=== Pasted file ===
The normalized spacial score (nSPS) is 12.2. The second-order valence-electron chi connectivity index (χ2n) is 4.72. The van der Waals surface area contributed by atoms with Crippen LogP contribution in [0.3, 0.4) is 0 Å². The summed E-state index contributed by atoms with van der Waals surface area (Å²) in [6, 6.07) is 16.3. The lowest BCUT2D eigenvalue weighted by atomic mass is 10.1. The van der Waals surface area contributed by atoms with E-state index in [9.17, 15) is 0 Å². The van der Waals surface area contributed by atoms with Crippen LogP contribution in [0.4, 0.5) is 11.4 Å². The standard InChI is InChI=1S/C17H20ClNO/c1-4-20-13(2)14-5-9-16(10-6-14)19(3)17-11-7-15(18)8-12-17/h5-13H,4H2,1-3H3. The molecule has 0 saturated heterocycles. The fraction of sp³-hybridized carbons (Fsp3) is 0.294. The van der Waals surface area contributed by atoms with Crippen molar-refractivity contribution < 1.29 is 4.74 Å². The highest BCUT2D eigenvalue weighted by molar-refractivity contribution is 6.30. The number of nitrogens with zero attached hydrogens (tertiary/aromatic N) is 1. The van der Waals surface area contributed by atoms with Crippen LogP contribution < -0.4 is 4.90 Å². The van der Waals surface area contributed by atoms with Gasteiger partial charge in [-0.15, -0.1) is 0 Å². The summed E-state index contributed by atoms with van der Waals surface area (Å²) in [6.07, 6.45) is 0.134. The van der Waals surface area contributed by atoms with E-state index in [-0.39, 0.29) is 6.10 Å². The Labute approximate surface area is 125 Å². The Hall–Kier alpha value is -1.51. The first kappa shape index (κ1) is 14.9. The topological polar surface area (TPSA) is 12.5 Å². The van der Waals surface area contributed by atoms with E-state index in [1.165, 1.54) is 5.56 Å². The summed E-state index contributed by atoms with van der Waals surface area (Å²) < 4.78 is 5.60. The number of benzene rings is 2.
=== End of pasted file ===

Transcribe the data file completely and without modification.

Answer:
The normalized spacial score (nSPS) is 12.2. The second-order valence-electron chi connectivity index (χ2n) is 4.72. The van der Waals surface area contributed by atoms with Crippen LogP contribution in [0.3, 0.4) is 0 Å². The summed E-state index contributed by atoms with van der Waals surface area (Å²) in [6, 6.07) is 16.3. The lowest BCUT2D eigenvalue weighted by atomic mass is 10.1. The van der Waals surface area contributed by atoms with E-state index in [9.17, 15) is 0 Å². The van der Waals surface area contributed by atoms with Crippen LogP contribution in [0.4, 0.5) is 11.4 Å². The standard InChI is InChI=1S/C17H20ClNO/c1-4-20-13(2)14-5-9-16(10-6-14)19(3)17-11-7-15(18)8-12-17/h5-13H,4H2,1-3H3. The molecule has 0 saturated heterocycles. The fraction of sp³-hybridized carbons (Fsp3) is 0.294. The van der Waals surface area contributed by atoms with Crippen molar-refractivity contribution < 1.29 is 4.74 Å². The highest BCUT2D eigenvalue weighted by molar-refractivity contribution is 6.30. The number of nitrogens with zero attached hydrogens (tertiary/aromatic N) is 1. The van der Waals surface area contributed by atoms with Crippen LogP contribution < -0.4 is 4.90 Å². The van der Waals surface area contributed by atoms with Gasteiger partial charge in [-0.15, -0.1) is 0 Å². The summed E-state index contributed by atoms with van der Waals surface area (Å²) in [6.07, 6.45) is 0.134. The van der Waals surface area contributed by atoms with E-state index in [-0.39, 0.29) is 6.10 Å². The Labute approximate surface area is 125 Å². The Hall–Kier alpha value is -1.51. The first kappa shape index (κ1) is 14.9. The topological polar surface area (TPSA) is 12.5 Å². The van der Waals surface area contributed by atoms with E-state index in [1.165, 1.54) is 5.56 Å². The summed E-state index contributed by atoms with van der Waals surface area (Å²) < 4.78 is 5.60. The number of benzene rings is 2.